As a child of Clarke, Asimov & Co., I have no set requirement for literary excellence in my science fiction—though when I come across it, as I have done here, I’m very appreciative. What I do demand is that there be, if not originality, at least uniqueness to the concepts or the science—and that is also here, not so much in the ingredients of the story, but in the interactions of the various players and in the frustrating of comfortable assumptions and expectations.
If a combination of the movies “Tears of the Sun”, “Rescue Dawn”, and “Super 8” sounds like something you’d enjoy, then Xenophobia is right up your alley.
“The Simpleton” by Mark Wayne McGinnis
[Flowers for E.T.]
While the representation of a story through a mélange of movies is not something I’m entirely comfortable with, it sometimes seems quite apropos—and in the case of “The Simpleton” by Mark Wayne McGinnis I’m tempted to say that it is a combination of “The Lawnmower Man”, “Flowers For Algernon”, and “E.T.”—with just a hint of “Ender’s Game” thrown in for good measure, at the end.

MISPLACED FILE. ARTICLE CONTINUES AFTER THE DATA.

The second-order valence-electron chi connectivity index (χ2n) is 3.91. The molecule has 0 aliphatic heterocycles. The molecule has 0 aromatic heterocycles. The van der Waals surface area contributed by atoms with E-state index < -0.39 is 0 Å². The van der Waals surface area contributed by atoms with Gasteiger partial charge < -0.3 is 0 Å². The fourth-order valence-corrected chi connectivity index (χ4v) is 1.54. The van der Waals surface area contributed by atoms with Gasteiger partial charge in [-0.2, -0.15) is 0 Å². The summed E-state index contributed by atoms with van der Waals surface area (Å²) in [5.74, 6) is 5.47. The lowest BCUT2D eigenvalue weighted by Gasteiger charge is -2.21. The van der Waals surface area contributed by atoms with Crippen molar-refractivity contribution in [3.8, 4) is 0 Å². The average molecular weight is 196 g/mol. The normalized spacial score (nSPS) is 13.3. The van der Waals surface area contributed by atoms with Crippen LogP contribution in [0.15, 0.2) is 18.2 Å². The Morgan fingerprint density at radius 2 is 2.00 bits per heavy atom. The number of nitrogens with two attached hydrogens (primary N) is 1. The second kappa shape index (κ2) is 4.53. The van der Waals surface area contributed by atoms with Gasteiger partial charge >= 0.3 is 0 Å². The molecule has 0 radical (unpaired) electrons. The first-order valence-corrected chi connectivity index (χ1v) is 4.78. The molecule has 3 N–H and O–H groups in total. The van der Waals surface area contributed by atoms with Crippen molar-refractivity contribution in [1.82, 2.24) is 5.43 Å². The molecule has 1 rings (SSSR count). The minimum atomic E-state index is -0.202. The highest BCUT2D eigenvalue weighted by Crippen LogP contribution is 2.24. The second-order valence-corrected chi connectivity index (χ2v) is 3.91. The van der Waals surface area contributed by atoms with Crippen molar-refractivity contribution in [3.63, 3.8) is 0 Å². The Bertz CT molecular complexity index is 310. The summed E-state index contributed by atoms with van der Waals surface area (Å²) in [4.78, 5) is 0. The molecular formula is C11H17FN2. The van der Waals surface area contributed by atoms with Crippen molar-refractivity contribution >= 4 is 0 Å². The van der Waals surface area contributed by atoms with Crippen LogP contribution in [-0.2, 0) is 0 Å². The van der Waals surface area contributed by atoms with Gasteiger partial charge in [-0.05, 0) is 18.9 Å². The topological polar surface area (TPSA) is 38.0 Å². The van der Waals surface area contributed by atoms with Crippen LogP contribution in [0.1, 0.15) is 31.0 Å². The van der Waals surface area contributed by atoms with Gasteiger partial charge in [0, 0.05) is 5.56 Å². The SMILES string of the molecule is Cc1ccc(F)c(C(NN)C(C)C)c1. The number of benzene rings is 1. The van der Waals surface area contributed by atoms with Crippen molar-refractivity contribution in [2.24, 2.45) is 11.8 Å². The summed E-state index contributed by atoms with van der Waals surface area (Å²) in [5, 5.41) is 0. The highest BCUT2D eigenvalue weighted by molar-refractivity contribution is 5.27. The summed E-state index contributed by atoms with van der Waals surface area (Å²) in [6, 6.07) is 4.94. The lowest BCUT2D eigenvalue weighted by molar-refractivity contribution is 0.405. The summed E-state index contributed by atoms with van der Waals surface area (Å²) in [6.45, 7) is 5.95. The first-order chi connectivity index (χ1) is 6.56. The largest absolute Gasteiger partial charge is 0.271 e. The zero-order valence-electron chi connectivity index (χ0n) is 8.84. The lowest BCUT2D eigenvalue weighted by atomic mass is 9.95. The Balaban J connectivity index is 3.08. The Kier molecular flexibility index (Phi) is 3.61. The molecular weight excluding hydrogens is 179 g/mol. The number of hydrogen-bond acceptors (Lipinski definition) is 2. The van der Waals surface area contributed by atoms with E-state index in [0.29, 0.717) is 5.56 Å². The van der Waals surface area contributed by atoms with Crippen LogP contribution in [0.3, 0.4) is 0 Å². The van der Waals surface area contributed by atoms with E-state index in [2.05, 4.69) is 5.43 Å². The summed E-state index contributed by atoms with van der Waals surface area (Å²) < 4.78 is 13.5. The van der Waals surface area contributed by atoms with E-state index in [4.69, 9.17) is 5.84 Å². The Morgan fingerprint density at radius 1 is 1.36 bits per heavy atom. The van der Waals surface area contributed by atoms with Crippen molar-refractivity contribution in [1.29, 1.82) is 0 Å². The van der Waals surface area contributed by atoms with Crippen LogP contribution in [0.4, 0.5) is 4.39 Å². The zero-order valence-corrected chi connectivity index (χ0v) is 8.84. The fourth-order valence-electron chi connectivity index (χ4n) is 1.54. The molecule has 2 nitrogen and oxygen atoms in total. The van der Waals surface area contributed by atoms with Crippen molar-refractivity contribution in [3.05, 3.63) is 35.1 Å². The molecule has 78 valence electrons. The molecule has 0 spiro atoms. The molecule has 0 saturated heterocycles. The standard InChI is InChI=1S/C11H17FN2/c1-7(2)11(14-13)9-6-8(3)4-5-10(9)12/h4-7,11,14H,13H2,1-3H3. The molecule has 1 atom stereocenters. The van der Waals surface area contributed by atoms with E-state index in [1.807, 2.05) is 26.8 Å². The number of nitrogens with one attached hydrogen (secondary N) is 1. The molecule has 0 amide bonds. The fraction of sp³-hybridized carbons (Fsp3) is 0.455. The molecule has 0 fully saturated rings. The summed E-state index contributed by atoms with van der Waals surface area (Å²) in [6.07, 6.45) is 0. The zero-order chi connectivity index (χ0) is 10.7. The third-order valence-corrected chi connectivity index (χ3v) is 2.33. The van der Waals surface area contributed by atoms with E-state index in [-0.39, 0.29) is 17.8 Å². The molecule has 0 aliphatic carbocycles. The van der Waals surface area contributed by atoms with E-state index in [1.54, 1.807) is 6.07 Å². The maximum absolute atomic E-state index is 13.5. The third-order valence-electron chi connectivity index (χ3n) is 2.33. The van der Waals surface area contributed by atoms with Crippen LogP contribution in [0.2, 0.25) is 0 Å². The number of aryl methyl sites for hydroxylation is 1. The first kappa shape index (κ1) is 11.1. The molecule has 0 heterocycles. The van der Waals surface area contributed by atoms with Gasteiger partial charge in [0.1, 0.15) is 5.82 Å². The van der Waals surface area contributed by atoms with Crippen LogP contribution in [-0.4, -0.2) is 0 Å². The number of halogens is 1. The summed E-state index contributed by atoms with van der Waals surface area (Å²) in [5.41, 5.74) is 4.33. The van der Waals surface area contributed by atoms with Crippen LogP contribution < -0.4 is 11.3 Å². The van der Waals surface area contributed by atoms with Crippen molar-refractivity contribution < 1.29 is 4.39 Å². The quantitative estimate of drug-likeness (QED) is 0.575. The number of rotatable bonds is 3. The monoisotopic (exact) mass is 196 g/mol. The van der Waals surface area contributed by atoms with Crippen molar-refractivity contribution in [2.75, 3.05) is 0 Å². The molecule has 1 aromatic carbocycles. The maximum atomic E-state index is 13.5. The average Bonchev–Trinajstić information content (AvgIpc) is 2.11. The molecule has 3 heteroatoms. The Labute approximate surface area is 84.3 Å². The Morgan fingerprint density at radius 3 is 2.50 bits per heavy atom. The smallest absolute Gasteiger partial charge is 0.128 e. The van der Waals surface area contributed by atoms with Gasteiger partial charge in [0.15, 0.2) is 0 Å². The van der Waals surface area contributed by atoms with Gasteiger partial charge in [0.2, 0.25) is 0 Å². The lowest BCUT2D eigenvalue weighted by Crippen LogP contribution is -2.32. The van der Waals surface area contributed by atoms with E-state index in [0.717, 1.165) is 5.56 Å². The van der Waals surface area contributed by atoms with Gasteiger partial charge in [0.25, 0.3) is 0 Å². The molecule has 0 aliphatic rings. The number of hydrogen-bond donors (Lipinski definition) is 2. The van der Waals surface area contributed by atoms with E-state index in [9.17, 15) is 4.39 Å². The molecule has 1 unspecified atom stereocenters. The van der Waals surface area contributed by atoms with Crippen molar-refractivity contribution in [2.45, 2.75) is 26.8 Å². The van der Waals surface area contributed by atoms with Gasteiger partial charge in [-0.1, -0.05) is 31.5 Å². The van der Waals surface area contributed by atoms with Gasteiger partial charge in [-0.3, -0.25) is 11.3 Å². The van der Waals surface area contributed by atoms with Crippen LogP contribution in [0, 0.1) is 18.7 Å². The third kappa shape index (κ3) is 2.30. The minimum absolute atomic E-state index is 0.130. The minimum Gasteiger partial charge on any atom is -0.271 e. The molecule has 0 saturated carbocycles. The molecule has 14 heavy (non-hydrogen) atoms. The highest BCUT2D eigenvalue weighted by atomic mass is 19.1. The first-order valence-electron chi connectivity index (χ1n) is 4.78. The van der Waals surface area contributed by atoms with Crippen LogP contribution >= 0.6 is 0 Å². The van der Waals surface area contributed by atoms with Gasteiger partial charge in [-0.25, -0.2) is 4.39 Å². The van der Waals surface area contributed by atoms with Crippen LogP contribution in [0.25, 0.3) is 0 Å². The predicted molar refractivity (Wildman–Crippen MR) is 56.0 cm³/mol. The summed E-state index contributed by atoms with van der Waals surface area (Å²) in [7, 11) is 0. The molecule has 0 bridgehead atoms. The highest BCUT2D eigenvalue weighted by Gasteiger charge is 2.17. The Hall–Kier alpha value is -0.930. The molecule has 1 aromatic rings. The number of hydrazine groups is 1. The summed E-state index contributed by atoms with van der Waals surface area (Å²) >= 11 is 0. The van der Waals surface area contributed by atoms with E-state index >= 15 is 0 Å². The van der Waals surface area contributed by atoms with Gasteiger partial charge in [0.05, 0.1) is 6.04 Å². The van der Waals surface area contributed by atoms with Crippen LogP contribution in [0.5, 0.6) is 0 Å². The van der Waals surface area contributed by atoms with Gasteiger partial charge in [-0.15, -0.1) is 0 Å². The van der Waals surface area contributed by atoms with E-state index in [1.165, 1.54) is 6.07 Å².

I thoroughly enjoyed McGinnis’ take on the familiar ‘enhanced intelligence’ concept—it has always fascinated me. That the alien feels concern for enhancing the intelligence of a living thing without its consent is a great doorway to ruminations about the paradox of life being a violent exercise, yet intelligence urges us to seek peace. I appreciate writers who, like Tolstoy, take side-trips into the philosophical in the course of their story-telling.